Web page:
from The American Heritage® Dictionary of the English Language, 4th Edition
- n. A process in making perfume in which odorless fats or oils absorb the fragrance of fresh flowers.
from Wiktionary, Creative Commons Attribution/Share-Alike License
- n. The process of extracting fragrance from flowers by using unscented fats to capture the essential oils.
from the GNU version of the Collaborative International Dictionary of English
- n. A process of extracting perfumes by exposing absorbents, as fixed oils or fats, to the exhalations of the flowers. It is used for plants whose volatile oils are too delicate to be separated by distillation.
from The Century Dictionary and Cyclopedia
- n. The process of extracting delicate perfumes from flowers by the agency of inodorous fats.
Also, the resistance which the fat content of the bean offers to the wetting of the coffee, and the persistency of the "enfleurage" action of the fat in retaining the caffeol, are less with hot than with cold water.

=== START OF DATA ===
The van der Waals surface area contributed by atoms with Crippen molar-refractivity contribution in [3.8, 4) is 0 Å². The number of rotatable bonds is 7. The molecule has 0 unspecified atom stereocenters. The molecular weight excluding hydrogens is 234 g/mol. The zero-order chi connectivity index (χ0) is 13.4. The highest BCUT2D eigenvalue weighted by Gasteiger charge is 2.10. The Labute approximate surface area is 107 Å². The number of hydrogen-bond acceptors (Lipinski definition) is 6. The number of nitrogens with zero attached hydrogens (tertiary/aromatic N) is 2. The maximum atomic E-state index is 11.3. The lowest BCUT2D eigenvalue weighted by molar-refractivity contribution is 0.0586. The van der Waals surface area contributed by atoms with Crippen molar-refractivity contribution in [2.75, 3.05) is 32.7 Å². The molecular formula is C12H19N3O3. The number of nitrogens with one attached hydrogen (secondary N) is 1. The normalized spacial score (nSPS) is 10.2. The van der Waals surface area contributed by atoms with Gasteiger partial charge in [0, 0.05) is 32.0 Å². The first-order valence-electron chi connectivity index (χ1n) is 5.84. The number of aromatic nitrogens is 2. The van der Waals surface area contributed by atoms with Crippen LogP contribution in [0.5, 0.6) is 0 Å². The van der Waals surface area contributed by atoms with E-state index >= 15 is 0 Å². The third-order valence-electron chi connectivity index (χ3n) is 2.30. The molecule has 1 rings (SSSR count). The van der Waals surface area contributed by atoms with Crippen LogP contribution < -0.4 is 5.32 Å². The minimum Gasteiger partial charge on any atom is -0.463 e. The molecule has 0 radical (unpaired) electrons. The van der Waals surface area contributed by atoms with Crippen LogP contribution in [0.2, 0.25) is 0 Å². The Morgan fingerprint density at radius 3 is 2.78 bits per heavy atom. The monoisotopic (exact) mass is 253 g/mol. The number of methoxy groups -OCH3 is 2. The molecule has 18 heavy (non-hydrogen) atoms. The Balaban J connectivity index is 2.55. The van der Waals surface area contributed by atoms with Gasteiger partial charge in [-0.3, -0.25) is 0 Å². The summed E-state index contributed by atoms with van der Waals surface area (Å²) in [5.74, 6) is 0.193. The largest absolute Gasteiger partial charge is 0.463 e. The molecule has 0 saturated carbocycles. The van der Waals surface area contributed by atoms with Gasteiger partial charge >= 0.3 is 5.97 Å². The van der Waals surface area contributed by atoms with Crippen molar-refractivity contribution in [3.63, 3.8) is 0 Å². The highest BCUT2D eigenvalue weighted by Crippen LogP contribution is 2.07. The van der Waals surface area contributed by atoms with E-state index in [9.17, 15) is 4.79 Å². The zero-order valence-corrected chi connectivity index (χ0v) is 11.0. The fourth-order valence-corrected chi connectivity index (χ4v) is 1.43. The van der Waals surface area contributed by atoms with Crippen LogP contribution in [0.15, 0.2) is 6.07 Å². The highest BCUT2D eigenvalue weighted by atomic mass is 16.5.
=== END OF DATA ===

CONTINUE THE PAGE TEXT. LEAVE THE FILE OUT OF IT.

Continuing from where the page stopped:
The first modern-day distillation of essential oil was performed by the Persian philosopher Avicenna (980-1037 A.D.) who extracted the essence of rose petals through the 'enfleurage' process.
In enfleurage, petals are laid out on trays of fat, where they are allowed to remain until the fat has absorbed most of the fragrance.
It was then and there that she decided to resort to enfleurage, the old process, the method her Papa had used.
Tea readily absorbs the aroma of the flowers, and so this process is much like enfleurage with tea instead of fat; and withouth the alcohol washing in the end, of course!
The process is very similar to enfleurage, only it is tea leaves that soak the fragrance of the flowers, rather than animal fat.
Image credit: Frankincense tree from enfleurage.com posted by Marina Geigert
With hot enfleurage only the first part of the preparation is different.
In cold enfleurage large horizontal plates of thick framed glass are smothered with purified animal fat to the thickness of the frame and allowed to settle.
Both cold and hot enfleurage preparations can be performed at home and with diligence and easy access to the required raw plant yield good results.
Wordnik is becoming a not-for-profit! Read our announcement here.